BBC Breakfast viewers were left infuriated after learning the story of a man who has been held in a secure hospital for 21 年.
Over two decades ago, Tony Hickmott was sectioned after he had a メンタルヘルス crisis and, despite a long fight by his family, he has not been released since.
でも去年, a judge criticised his detention, telling authorities to find a home near his parents, に ブライトン.
A care team for Mr Hickmott is now being assembled and he is expected in a new home in his home town, 来月.
“He’s coming home, 信じられない,” his mum Pam told BBC Breakfast.
“It will be a real home. We’ll get him home and every day will be a bonus.”
Those watching at home were left just as moved as his mum, with dozens taking to ツイッター in their droves to air their thoughts.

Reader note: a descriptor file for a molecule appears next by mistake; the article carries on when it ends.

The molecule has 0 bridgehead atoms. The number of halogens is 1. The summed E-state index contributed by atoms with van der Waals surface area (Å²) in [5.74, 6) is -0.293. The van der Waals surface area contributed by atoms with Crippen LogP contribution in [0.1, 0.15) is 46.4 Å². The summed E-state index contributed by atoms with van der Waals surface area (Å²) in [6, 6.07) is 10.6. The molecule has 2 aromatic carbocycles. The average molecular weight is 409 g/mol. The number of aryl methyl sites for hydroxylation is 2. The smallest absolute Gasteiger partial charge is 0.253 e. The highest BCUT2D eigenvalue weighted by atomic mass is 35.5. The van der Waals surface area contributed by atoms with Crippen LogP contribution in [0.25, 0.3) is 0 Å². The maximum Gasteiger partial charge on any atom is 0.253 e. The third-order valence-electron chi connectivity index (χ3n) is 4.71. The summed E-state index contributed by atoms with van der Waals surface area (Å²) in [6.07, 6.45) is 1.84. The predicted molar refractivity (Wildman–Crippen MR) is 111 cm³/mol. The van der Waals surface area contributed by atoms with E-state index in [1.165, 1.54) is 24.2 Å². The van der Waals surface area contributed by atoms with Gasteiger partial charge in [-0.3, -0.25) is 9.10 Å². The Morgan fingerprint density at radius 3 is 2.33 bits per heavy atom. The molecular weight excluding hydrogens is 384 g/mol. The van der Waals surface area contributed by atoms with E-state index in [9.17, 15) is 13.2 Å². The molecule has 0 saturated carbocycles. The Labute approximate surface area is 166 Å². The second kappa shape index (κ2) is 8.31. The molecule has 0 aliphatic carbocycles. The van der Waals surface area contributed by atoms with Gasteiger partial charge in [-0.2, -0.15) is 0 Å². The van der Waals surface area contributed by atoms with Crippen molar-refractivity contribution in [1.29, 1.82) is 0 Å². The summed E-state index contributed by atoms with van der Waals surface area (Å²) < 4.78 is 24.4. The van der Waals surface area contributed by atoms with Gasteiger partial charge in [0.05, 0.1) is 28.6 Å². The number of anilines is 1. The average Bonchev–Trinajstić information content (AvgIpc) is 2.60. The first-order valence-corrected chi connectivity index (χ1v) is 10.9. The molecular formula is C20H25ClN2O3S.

悲しい顔の絵文字の配列と並んで, 今週の最も幸せな90分が今年の2月に戻ってきました: “I’m equally heartbroken and furious for poor Tony. 21 years basically in prison for being autistic. Shameful.”
シュガー卿は、レスポンダーのマーティンフリーマンに関するツイートを削除するよう促しました, 他の誰かが言った: “Heartbreaking moment on BBC Breakfast just then. Justice for Tony!”
シュガー卿は、レスポンダーのマーティンフリーマンに関するツイートを削除するよう促しました: “Decades lost for these people with unmet needs – 恐ろしい!”
There are around 2,000 people with learning disabilities or autism detained in specialist hospitals across イングランド.
A recent BBC investigation revealed 100 そのうちの, including Mr Hickmott, have been held for longer than 20 年.
昨年, a select committee of MPs backed calls from campaigners to end the scandal of autistic people being wrongly detained, saying such hospitals should be closed by 2024.
BBC Breakfast airs weekdays from 6am on BBC One.